90.9 WBUR - Boston's NPR news station
Top Stories:
PLEDGE NOW
Here and Now with Robin Young
Public radio's live
midday news program
With sponsorship from
Mathworks - Accelerating the pace of engineering and science
Accelerating the pace
of engineering and science
Thursday, March 22, 2012

High School Hosts Its Own Hunger Games

Bristol Eastern High School librarian Janet Kenney(right), dressed as the Hunger Games character, Effie Trinkett, as she presented eleventh grader, Chantel, with roses for winning the school's Hunger Games reenactment. (Brisol Eastern High School)

Bristol Eastern High School librarian Janet Kenney (right), dressed as the Hunger Games character, Effie Trinkett, as she presented eleventh grader, Chantel, with roses for winning the school's Hunger Games reenactment. (Bristol Eastern High School)

Pink hair – check. Outrageous clothes – check. Fight to the death match – not so much.

Students at Bristrol Eastern High School in Bristol, Conn. are ardent Hunger Games fans, but their recent reenactment of the popular novels by Suzanne Collins stopped short of physical violence.

School librarian Janet Kenney came up with the idea for the school to host its own Hunger Games to celebrate the books, in anticipation of the film debut this week.

In the books, heroine Katniss Everdeen becomes one of 24 tributes forced to take part in a fight to the death reality TV match.  At Bristol Eastern High School, Kenney drew the “tributes” from a pool of student volunteers. She even dressed up as Effie Trinket, the many-hued representative of the repressive Capitol, to add some flare to the event.

Kenney said the students faced physical, mental and artistic challenges, and they tried to stay true to several plot points (without the violence).

“We had a cornucopia filled with backpacks with random supplies,” Kenney told Here & Now’s Robin Young. The students were then challenged to build their own sling shots and they practiced shooting at a picture of the book’s villian, President Snow.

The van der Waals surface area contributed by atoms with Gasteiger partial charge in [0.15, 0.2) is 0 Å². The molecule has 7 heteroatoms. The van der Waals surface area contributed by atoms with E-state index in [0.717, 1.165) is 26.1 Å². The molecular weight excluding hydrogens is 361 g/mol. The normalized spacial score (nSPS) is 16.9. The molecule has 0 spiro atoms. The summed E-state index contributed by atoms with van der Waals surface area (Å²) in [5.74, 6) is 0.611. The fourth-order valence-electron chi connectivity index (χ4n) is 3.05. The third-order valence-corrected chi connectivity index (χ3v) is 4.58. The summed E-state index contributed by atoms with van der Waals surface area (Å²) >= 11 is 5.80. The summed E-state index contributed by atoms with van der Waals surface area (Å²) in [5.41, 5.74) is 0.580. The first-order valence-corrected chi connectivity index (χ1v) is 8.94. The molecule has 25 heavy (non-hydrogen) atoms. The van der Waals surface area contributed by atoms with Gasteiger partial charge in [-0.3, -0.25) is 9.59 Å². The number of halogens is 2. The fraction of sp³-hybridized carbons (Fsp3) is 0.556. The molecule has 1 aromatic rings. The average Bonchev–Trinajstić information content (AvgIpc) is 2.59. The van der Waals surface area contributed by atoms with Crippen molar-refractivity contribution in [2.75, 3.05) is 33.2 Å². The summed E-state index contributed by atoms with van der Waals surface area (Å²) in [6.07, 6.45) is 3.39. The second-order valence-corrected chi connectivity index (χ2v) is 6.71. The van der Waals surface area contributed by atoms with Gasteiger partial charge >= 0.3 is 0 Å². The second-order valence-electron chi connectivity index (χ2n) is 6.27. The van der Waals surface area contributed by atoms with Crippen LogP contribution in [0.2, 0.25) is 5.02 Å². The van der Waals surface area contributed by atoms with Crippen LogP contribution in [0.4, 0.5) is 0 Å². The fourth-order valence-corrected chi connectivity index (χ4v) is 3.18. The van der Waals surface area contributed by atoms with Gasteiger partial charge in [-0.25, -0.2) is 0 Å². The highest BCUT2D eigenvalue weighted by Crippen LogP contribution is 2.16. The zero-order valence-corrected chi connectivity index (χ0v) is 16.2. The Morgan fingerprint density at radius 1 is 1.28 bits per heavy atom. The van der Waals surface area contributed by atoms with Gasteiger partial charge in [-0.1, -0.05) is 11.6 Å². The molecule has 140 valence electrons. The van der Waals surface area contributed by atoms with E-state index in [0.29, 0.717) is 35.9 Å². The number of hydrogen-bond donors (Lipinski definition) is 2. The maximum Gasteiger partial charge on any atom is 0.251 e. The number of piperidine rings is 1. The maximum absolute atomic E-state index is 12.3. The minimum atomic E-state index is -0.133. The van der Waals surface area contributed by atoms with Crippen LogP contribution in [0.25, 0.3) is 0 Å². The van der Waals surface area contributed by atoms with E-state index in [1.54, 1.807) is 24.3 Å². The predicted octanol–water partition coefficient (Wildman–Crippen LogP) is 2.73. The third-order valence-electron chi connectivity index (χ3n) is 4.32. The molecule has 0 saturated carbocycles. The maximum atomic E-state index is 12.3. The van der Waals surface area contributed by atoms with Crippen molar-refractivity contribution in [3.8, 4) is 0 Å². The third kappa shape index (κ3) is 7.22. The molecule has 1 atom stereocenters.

Kenney said she thinks the books hook so many readers because of the personal connections they make, not because of the violence.

“It’s more about the emotions of Katniss and the feelings she has about her family,” Kenney said. “I think everyone can relate to that.”

The winner was an 11th grader named Chantel. She received a dozen roses, a $25 gift card to the movies and the admiration of her fellow students.

But Kenney said the most rewarding part was getting kids excited about books.

“They got a real comraderie in sharing a book the way they normally share about movies or music or the latest YouTube video,” Kenney said. “They’re all sharing and united over a book. And that to me, as a librarian, is fabulous.”

Guest:

  • Janet Kenney, librarian at Bristol Eastern High School in Bristol, Connecticut

Please follow our community rules when engaging in comment discussion on this site.
Robin and Jeremy

Robin Young and Jeremy Hobson host Here & Now, a live two-hour production of NPR and WBUR Boston.

October 17 Comment

Toll Lanes: Coming Soon To Almost Every Major City In Florida

Reporting by the Florida Center for Investigative Reporting found the toll lanes are developed without much public input, and without reliable knowledge of the cost.

October 17 Comment

USAID: Challenges And Small Victories In Liberia

The Ebola outbreak in West Africa has killed more than 4,500 people in the region with an estimated 8,900 more people currently infected.

October 16 4 Comments

Kathy Gunst Thinks Fall Greens

Now that summer has turned to fall, we start bidding adieu to the summer corn and say hello to fall greens.

October 16 Comment

‘Alternate Routes': Tradition And Change In Utah

Rachel Rohr's dispatches from Utah, where young people are confronting same-sex marriage and other conflicts between change and tradition.